Against this background overcoming division and bringing the country together, as well as capturing the political initiative, begins by building something May calls ‘the shared society’ although the concept is short on specifics. It is nonetheless intended to be a deliberate contrast with Thatcher’s (much misunderstood) ‘there is no such thing as society’ and Cameron’s ‘Big Society’.

The shared society concept is based on May’s belief (‘the thing that shapes my approach’) that there is more to life than individualism and self-interest. Realising this vision is best served by helping those who are just about managing (in No 10’s jargon the ‘JAMs’) to share in the growing prosperity of post-Brexit Britain. It means government moving away from being rooted in laissez faire liberalism whereby people were left to get on by their own and for government to step up to help those ignored by government for too long because they do not fall into the income bracket that makes them qualify for income support. This is undeniably active government, in order to deliver a ‘new agenda for social reform’, part of ‘building a great meritocracy’, words not usually found in the lexicon of traditional Conservatism.

Just as Margaret Thatcher saw Labour’s lurch to the left in the 1980s as an opportunity to pursue otherwise politically impossible policies, May no doubt sees the domestic opportunities created by Brexit, based on an approach ‘with fairness and solidarity at its heart’, creating in turn opportunities to win over disaffected Labour supporters, particularly in the north of the country (where concern about free movement was reflected in Labour support for leaving the EU). Time will tell how well this strategy works.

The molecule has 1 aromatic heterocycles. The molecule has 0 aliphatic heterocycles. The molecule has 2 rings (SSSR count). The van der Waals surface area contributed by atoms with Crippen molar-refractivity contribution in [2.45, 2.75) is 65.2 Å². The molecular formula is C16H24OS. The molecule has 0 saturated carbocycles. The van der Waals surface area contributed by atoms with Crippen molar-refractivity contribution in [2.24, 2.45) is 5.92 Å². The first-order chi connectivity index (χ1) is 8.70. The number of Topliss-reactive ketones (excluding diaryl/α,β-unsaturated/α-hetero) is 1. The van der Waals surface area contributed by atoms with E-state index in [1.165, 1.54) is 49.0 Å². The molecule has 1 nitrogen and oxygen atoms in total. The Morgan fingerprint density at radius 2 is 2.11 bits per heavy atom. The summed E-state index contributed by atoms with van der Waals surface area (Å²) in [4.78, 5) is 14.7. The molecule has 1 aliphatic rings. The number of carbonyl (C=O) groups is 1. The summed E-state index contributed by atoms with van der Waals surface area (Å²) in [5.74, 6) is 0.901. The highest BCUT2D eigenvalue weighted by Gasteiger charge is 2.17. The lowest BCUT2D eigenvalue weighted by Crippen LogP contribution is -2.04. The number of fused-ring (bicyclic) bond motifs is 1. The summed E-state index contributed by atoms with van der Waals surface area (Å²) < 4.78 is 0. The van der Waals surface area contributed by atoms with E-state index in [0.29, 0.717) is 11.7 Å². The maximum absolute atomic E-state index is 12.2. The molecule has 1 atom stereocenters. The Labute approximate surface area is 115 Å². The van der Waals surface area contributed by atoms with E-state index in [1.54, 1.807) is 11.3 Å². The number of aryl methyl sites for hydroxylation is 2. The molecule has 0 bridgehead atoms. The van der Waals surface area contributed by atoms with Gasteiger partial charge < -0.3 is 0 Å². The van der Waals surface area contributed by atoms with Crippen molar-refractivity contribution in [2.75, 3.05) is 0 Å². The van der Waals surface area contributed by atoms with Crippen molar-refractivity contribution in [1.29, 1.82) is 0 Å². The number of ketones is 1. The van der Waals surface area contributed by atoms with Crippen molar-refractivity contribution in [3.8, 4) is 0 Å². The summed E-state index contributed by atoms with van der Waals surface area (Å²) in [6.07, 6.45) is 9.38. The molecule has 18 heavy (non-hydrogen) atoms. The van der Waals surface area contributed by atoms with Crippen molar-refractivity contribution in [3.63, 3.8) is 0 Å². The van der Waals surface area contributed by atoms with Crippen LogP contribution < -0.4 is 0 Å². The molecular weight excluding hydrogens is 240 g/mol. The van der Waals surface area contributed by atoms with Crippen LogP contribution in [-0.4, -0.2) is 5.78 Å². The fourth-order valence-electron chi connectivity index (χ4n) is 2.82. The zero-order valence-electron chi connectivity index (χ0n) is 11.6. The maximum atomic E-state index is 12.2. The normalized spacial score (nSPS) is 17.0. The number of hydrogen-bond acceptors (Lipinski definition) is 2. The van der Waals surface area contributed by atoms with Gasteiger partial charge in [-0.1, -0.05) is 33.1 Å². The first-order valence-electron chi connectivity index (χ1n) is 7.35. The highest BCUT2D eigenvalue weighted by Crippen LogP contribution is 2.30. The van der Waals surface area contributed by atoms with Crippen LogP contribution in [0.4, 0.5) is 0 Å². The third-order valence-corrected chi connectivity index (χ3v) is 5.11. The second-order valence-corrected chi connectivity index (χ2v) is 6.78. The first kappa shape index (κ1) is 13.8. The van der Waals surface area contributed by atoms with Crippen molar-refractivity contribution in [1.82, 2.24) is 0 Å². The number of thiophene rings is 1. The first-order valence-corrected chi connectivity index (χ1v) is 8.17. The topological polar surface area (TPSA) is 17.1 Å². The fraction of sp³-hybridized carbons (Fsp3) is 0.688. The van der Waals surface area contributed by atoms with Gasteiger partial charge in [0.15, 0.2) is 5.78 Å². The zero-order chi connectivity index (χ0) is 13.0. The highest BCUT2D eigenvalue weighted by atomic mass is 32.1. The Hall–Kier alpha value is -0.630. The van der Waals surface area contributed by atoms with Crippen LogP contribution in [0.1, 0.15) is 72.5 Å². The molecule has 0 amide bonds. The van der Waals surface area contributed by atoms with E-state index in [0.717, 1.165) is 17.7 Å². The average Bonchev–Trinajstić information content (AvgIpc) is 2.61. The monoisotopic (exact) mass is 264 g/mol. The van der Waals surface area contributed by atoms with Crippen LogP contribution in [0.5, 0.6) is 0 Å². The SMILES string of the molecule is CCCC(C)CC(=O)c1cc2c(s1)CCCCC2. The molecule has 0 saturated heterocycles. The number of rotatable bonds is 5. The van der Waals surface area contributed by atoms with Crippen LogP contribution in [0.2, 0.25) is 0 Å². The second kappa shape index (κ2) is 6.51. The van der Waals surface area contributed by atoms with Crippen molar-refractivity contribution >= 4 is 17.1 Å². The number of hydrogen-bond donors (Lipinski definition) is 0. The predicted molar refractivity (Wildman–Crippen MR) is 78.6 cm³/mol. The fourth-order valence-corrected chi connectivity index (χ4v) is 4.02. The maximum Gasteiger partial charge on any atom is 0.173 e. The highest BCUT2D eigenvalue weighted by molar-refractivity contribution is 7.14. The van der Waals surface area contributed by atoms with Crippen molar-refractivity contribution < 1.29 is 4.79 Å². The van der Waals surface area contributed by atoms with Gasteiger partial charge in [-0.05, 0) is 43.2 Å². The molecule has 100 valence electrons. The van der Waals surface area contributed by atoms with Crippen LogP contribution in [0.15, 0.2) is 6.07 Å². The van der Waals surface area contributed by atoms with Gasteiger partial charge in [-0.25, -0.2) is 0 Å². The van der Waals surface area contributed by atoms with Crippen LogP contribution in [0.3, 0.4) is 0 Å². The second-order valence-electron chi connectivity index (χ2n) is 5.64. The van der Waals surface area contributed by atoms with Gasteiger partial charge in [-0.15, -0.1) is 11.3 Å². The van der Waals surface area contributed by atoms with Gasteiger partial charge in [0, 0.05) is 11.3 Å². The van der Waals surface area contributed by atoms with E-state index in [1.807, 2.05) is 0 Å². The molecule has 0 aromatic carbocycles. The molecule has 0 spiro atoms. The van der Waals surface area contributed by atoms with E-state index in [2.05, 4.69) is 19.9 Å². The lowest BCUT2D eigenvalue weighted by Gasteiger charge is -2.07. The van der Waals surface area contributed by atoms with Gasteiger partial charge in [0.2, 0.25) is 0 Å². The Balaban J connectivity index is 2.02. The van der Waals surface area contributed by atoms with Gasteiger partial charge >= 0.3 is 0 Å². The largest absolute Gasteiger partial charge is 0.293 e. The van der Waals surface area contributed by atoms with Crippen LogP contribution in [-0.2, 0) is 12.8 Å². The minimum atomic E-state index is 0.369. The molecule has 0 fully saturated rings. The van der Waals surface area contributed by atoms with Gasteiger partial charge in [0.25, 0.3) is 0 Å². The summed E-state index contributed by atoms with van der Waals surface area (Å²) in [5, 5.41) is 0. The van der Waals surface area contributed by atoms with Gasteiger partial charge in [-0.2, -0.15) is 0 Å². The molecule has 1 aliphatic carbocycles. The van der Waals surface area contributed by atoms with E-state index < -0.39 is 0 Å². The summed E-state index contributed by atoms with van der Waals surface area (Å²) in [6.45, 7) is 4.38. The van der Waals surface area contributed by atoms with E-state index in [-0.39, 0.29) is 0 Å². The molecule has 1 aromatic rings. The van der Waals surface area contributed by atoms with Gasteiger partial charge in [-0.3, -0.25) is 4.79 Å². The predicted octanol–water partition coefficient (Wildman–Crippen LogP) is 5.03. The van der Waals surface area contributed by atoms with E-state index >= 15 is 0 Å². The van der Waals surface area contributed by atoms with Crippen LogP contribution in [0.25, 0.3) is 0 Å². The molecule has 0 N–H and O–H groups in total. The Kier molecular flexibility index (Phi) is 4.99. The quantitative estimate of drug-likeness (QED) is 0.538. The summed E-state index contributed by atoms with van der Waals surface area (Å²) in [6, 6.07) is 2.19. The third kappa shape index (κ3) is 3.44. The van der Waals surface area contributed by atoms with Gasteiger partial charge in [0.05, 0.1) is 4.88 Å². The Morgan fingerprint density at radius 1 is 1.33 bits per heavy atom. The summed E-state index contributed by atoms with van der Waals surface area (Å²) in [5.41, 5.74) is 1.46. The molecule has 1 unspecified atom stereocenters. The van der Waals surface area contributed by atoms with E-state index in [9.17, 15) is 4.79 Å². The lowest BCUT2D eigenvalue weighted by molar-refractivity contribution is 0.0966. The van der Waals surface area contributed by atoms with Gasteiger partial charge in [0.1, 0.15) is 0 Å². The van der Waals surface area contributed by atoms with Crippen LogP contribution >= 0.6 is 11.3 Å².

In the meantime Jeremy Corbyn has urged people to join him in taking on the political establishment. Labour strategists have decided to play to his strengths as an unvarnished political maverick. His new year video message portrayed the Labour Leader as a combative outsider, addressing people’s concern about the lack of trust in politicians and the European Union, and standing up for people particularly in low paid and insecure jobs, as well as tackling ‘corporate handouts’ to big business. Labour’s narrative will be reassuringly familiar to those for whom opposition rather than preparing for government is the driver of political engagement. Significantly the party remains deeply divided over free movement, making Kier Starmer’s position as Shadow Brexit Secretary especially challenging.

Tristram Hunt’s resignation as the Labour MP for Stoke-on-Trent Central was down-played by the Labour Leader, with whom he had always been at odds, and it will have come as a blow to many moderates who will be wondering whether their party will be a party of national government again. His resignation letter spoke tellingly of the failure of the left, including the centre left that he represented, to respond to the challenges thrown up by ‘social, cultural and economic forces which have rocked the mainstream social democratic and socialist parties’ across the democratic world. Following Jamie Reed’s decision to stand down from his Copeland seat, further resignations (such as Andy Burnham if, as expected, he succeeds Labour’s candidate for mayor of Greater of Manchester) are on the cards.

Such is the background of change and re-ordering of the centre-ground in British politics against which the formal process of the UK’s disengagement from the EU will shortly begin, followed by a lengthy period of negotiation. This is a long-haul project of enormous significance far beyond Westminster and Whitehall.

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Mark Hatcher

Mark Hatcher is Special Adviser to the Chairman of the Bar. After working at the Law Commission and in the House of Lords, he became Head of Global Public Affairs at PwC. He is a Bencher of Middle Temple, as well as being a priest. He is Reader of the Temple.